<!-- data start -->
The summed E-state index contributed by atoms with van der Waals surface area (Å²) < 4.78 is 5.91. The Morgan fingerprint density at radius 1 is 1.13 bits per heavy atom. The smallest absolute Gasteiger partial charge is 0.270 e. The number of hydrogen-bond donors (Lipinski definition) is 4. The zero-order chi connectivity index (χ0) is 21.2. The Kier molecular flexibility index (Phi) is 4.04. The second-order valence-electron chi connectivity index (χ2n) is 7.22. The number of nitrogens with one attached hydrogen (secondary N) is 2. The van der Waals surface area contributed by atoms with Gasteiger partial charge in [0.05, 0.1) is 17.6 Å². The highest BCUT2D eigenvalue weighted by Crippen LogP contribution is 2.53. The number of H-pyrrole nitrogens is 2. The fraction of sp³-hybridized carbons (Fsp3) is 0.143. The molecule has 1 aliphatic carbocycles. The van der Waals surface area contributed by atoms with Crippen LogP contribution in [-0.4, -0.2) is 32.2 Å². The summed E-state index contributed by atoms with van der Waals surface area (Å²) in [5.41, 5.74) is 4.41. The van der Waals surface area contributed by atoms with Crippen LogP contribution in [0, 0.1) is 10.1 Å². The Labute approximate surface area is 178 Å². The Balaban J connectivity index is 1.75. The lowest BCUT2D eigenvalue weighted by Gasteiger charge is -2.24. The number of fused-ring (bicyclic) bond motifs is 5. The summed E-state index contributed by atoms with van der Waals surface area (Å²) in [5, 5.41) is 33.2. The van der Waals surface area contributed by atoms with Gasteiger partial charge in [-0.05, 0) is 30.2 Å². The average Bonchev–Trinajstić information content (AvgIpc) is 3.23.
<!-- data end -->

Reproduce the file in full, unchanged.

The summed E-state index contributed by atoms with van der Waals surface area (Å²) < 4.78 is 5.91. The Morgan fingerprint density at radius 1 is 1.13 bits per heavy atom. The smallest absolute Gasteiger partial charge is 0.270 e. The number of hydrogen-bond donors (Lipinski definition) is 4. The zero-order chi connectivity index (χ0) is 21.2. The Kier molecular flexibility index (Phi) is 4.04. The second-order valence-electron chi connectivity index (χ2n) is 7.22. The number of nitrogens with one attached hydrogen (secondary N) is 2. The van der Waals surface area contributed by atoms with Gasteiger partial charge in [0.05, 0.1) is 17.6 Å². The highest BCUT2D eigenvalue weighted by Crippen LogP contribution is 2.53. The number of H-pyrrole nitrogens is 2. The fraction of sp³-hybridized carbons (Fsp3) is 0.143. The molecule has 1 aliphatic carbocycles. The van der Waals surface area contributed by atoms with Crippen LogP contribution in [-0.4, -0.2) is 32.2 Å². The summed E-state index contributed by atoms with van der Waals surface area (Å²) in [5.41, 5.74) is 4.41. The van der Waals surface area contributed by atoms with Crippen LogP contribution in [0, 0.1) is 10.1 Å². The Labute approximate surface area is 178 Å². The Balaban J connectivity index is 1.75. The lowest BCUT2D eigenvalue weighted by Gasteiger charge is -2.24. The number of fused-ring (bicyclic) bond motifs is 5. The summed E-state index contributed by atoms with van der Waals surface area (Å²) in [5, 5.41) is 33.2. The van der Waals surface area contributed by atoms with Gasteiger partial charge in [-0.05, 0) is 30.2 Å². The average Bonchev–Trinajstić information content (AvgIpc) is 3.23.